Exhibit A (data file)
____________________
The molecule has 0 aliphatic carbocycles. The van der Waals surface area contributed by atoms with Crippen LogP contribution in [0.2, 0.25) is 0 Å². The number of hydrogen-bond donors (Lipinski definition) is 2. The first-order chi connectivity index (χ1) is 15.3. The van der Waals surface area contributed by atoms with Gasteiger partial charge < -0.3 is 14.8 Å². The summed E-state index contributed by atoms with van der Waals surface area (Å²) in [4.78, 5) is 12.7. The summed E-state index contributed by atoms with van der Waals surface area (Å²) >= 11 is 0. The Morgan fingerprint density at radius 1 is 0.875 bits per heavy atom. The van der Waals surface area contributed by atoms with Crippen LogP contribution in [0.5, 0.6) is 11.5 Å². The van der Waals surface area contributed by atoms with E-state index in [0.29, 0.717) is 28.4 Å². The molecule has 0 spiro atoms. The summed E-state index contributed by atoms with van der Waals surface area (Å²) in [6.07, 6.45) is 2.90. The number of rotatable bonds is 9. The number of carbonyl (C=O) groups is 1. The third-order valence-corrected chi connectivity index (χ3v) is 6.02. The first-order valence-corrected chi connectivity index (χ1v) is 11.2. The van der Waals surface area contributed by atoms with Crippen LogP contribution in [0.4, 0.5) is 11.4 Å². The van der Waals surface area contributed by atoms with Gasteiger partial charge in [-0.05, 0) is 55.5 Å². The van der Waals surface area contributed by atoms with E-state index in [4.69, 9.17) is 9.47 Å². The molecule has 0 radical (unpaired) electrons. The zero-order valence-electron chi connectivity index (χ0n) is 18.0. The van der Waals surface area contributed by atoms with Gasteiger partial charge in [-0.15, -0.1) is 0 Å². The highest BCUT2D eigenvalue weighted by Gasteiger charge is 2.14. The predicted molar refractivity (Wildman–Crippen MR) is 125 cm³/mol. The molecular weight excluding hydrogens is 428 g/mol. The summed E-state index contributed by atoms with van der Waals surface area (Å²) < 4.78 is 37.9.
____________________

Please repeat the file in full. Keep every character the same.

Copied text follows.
The molecule has 0 aliphatic carbocycles. The van der Waals surface area contributed by atoms with Crippen LogP contribution in [0.2, 0.25) is 0 Å². The number of hydrogen-bond donors (Lipinski definition) is 2. The first-order chi connectivity index (χ1) is 15.3. The van der Waals surface area contributed by atoms with Gasteiger partial charge < -0.3 is 14.8 Å². The summed E-state index contributed by atoms with van der Waals surface area (Å²) in [4.78, 5) is 12.7. The summed E-state index contributed by atoms with van der Waals surface area (Å²) >= 11 is 0. The Morgan fingerprint density at radius 1 is 0.875 bits per heavy atom. The van der Waals surface area contributed by atoms with Crippen LogP contribution in [0.5, 0.6) is 11.5 Å². The van der Waals surface area contributed by atoms with E-state index in [0.29, 0.717) is 28.4 Å². The molecule has 0 spiro atoms. The summed E-state index contributed by atoms with van der Waals surface area (Å²) in [6.07, 6.45) is 2.90. The number of rotatable bonds is 9. The number of carbonyl (C=O) groups is 1. The third-order valence-corrected chi connectivity index (χ3v) is 6.02. The first-order valence-corrected chi connectivity index (χ1v) is 11.2. The van der Waals surface area contributed by atoms with Crippen LogP contribution in [0.4, 0.5) is 11.4 Å². The van der Waals surface area contributed by atoms with Gasteiger partial charge in [-0.05, 0) is 55.5 Å². The van der Waals surface area contributed by atoms with E-state index in [4.69, 9.17) is 9.47 Å². The molecule has 0 radical (unpaired) electrons. The zero-order valence-electron chi connectivity index (χ0n) is 18.0. The van der Waals surface area contributed by atoms with Gasteiger partial charge in [-0.15, -0.1) is 0 Å². The highest BCUT2D eigenvalue weighted by Gasteiger charge is 2.14. The predicted molar refractivity (Wildman–Crippen MR) is 125 cm³/mol. The molecular weight excluding hydrogens is 428 g/mol. The summed E-state index contributed by atoms with van der Waals surface area (Å²) < 4.78 is 37.9.